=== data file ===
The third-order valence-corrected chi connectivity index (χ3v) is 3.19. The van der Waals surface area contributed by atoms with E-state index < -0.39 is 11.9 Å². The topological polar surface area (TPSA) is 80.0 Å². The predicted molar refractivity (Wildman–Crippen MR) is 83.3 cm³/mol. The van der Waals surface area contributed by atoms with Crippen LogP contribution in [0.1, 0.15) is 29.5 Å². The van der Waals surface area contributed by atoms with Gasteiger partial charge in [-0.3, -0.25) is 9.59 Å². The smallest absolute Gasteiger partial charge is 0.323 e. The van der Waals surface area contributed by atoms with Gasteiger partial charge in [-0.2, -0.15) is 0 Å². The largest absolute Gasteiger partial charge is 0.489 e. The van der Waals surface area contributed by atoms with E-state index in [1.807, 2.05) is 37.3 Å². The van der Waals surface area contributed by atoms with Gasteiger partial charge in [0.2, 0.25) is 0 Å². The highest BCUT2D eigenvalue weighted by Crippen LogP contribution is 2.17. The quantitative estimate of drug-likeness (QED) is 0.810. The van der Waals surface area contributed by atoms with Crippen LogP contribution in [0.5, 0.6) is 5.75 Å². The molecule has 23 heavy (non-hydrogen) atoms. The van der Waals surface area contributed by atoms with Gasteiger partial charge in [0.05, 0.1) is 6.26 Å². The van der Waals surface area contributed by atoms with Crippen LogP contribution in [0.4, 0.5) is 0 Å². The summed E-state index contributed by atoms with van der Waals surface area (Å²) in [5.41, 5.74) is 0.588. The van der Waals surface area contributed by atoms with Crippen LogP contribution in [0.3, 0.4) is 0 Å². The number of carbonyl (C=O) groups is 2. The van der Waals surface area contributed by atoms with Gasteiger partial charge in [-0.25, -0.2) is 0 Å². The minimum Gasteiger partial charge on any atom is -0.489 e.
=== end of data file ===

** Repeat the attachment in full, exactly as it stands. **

The third-order valence-corrected chi connectivity index (χ3v) is 3.19. The van der Waals surface area contributed by atoms with E-state index < -0.39 is 11.9 Å². The topological polar surface area (TPSA) is 80.0 Å². The predicted molar refractivity (Wildman–Crippen MR) is 83.3 cm³/mol. The van der Waals surface area contributed by atoms with Crippen LogP contribution in [0.1, 0.15) is 29.5 Å². The van der Waals surface area contributed by atoms with Gasteiger partial charge in [-0.3, -0.25) is 9.59 Å². The smallest absolute Gasteiger partial charge is 0.323 e. The van der Waals surface area contributed by atoms with Gasteiger partial charge in [-0.2, -0.15) is 0 Å². The largest absolute Gasteiger partial charge is 0.489 e. The van der Waals surface area contributed by atoms with E-state index in [1.807, 2.05) is 37.3 Å². The van der Waals surface area contributed by atoms with Gasteiger partial charge in [0.2, 0.25) is 0 Å². The highest BCUT2D eigenvalue weighted by Crippen LogP contribution is 2.17. The quantitative estimate of drug-likeness (QED) is 0.810. The van der Waals surface area contributed by atoms with Crippen LogP contribution in [0.5, 0.6) is 5.75 Å². The molecule has 23 heavy (non-hydrogen) atoms. The van der Waals surface area contributed by atoms with Gasteiger partial charge in [0.05, 0.1) is 6.26 Å². The van der Waals surface area contributed by atoms with Crippen LogP contribution in [0.4, 0.5) is 0 Å². The summed E-state index contributed by atoms with van der Waals surface area (Å²) in [5.41, 5.74) is 0.588. The van der Waals surface area contributed by atoms with Crippen LogP contribution in [0.3, 0.4) is 0 Å². The number of carbonyl (C=O) groups is 2. The van der Waals surface area contributed by atoms with Gasteiger partial charge in [-0.25, -0.2) is 0 Å². The minimum Gasteiger partial charge on any atom is -0.489 e.